Farmers are being encouraged to consider how clover swards could save them money as the Covid-19 pandemic puts many farm businesses under extreme pressure.

Ruth Ruddell, an advisor from the Sustainable Land Management branch at the College of Agriculture, Food and Rural Enterprise (CAFRE), said: “Legumes have root nodules which contain rhizobia bacteria which are very beneficial as they can convert nitrogen gas from the atmosphere to a plant-available form of nitrogen during the process of ‘fixation’.

This can supply approximately 150kg N/ha/year (equivalent to approximately 550kg of CAN) – a cost-saving of roughly £100-115/ha.

Combining the efficient use of slurry and manures with nitrogen fixation by a clover sward can help to improve production efficiency and reduce the use of artificial fertiliser, therefore, improving farm profitability.

Ruddell added: “Research by the Agri-Food and Biosciences Institute (AFBI) has shown that a perennial ryegrass and white clover sward can be as productive as grass-only swards receiving medium to high fertiliser nitrogen as it can fix approximately 150kg N/ha/year.

In a study carried out at AFBI Hillsborough, a grass clover sward which received no nitrogen fertiliser had the same stock carrying capacity as a grass-only sward fertilised with 170kg N/ha.

White vs. red clover

Other AFBI studies have found that with low levels of slurry nitrogen applied, a perennial ryegrass and white clover mixture outperformed a ryegrass-only sward.

White clover varieties are particularly suited to livestock farms in Northern Ireland, providing an extended grazing season at the back-end of the year; however, red clover is best for cropping-silage systems.

“All swards benefit from having soil pH, P and K status at optimum levels but legumes are particularly sensitive to lower levels. Aim for a pH of 6.3 or higher as this is very important for the maintenance of legumes.

“As much of Northern Ireland is upland and often has quite acidic soil, not all types of clover are suitable so be sure to check the recommended varieties on the BGS grass and clover list. Clover can remain productive and persistent in swards for four to five years depending on management.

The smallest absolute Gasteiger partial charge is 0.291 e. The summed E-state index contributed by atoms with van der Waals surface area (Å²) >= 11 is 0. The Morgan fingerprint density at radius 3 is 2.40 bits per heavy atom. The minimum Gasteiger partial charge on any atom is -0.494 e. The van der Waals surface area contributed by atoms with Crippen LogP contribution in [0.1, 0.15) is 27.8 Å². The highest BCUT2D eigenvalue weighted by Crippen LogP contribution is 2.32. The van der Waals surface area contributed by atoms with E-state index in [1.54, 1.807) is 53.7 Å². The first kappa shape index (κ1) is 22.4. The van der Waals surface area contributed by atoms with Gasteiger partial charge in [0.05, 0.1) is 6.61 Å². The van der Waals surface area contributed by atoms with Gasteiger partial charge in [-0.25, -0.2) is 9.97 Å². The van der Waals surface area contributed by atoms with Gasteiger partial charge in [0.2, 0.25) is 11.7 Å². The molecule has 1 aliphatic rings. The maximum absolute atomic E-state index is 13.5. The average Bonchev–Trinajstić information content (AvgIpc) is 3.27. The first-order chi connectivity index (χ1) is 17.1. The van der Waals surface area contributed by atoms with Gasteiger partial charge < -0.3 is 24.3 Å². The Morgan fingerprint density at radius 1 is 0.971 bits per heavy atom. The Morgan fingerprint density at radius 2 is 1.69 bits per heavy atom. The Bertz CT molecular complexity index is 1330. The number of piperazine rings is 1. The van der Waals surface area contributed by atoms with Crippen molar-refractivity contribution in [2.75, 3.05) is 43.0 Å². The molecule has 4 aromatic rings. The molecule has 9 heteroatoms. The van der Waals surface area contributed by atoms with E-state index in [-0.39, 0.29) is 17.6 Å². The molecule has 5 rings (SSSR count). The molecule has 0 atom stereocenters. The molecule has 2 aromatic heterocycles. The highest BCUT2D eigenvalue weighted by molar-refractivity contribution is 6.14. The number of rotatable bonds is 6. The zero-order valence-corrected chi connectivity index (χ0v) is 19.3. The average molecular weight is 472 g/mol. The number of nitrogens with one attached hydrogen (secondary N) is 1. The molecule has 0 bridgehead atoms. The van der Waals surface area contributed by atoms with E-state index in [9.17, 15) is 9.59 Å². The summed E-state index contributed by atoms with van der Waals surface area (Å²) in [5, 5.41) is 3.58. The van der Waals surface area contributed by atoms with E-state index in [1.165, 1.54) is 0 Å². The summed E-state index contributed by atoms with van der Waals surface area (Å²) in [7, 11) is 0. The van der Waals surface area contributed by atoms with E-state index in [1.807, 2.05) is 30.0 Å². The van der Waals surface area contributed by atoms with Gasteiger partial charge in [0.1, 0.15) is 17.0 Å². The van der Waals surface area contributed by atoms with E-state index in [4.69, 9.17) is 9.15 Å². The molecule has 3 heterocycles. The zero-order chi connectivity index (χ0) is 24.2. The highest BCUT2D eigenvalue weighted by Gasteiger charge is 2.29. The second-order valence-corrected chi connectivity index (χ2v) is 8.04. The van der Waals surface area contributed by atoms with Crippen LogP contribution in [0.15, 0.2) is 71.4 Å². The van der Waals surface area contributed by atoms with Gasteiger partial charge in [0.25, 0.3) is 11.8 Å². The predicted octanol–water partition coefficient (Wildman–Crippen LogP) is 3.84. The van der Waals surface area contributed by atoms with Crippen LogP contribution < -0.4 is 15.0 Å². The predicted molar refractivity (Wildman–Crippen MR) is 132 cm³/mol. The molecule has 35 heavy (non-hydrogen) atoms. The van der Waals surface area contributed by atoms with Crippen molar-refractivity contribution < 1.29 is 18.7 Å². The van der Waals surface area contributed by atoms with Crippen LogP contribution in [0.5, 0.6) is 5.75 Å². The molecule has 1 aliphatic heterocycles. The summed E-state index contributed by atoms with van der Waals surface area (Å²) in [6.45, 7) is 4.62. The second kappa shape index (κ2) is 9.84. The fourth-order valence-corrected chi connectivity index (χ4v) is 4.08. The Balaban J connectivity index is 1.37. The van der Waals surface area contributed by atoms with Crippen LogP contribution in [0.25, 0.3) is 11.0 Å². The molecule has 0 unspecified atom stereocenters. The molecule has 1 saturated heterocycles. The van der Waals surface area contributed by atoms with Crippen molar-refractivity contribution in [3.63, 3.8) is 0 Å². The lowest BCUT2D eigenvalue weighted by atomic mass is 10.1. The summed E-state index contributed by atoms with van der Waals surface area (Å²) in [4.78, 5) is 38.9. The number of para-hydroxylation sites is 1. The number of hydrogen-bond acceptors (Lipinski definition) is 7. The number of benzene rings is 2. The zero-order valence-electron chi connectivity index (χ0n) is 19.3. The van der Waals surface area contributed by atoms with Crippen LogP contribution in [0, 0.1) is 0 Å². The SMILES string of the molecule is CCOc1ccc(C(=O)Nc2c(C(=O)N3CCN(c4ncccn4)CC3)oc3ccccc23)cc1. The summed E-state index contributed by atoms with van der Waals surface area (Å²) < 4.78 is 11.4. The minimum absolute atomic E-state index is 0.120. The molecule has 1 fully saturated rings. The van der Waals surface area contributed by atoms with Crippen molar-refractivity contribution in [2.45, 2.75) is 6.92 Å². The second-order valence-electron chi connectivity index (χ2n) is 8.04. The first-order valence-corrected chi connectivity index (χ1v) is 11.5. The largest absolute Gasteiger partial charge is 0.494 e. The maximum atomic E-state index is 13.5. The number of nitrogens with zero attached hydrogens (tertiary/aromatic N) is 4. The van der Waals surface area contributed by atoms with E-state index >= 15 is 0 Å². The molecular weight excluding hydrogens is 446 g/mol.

“For grass/white clover swards the optimum clover content of the sward over the season is 30% in the dry matter. However, this figure will vary throughout the season from 20% in spring to 60% in late summer.”

Yield benefits of clover in swards

Swards with a high clover content can improve animal health and performance. Worm burden is reduced especially when mixed grazing and trace element availability is increased from the clovers’ deep roots.

Clover swards maintain their quality for longer compared to grass-only swards, dropping about two units of digestible value each week.

This will contribute to greater herbage intake and up to 10% higher liveweight gain in cattle; 20% higher milk yield from dairy cows; and up to 25% higher liveweight gain in lambs.

Greater liveweight gains cuts the days to finishing time, thereby reduces the carbon footprint per kilogramme of produce.


“Bloat is not generally a problem on clover swards in Northern Ireland. However, to reduce the risk further, move stock onto dry grass and avoid letting animals gorge by feeding roughage like hay or straw before moving into a clover sward,” Ruddell highlighted.

Grazing sheep before cattle also reduces the risk of bloat for cattle. Flock keepers also should be careful not to graze ewes on red clover swards for a period of four weeks before and after tupping.

This is due to its phyto-oestrogen content, which can cause poor reproductive performance; however, white clover has no issues with phyto-oestrogens.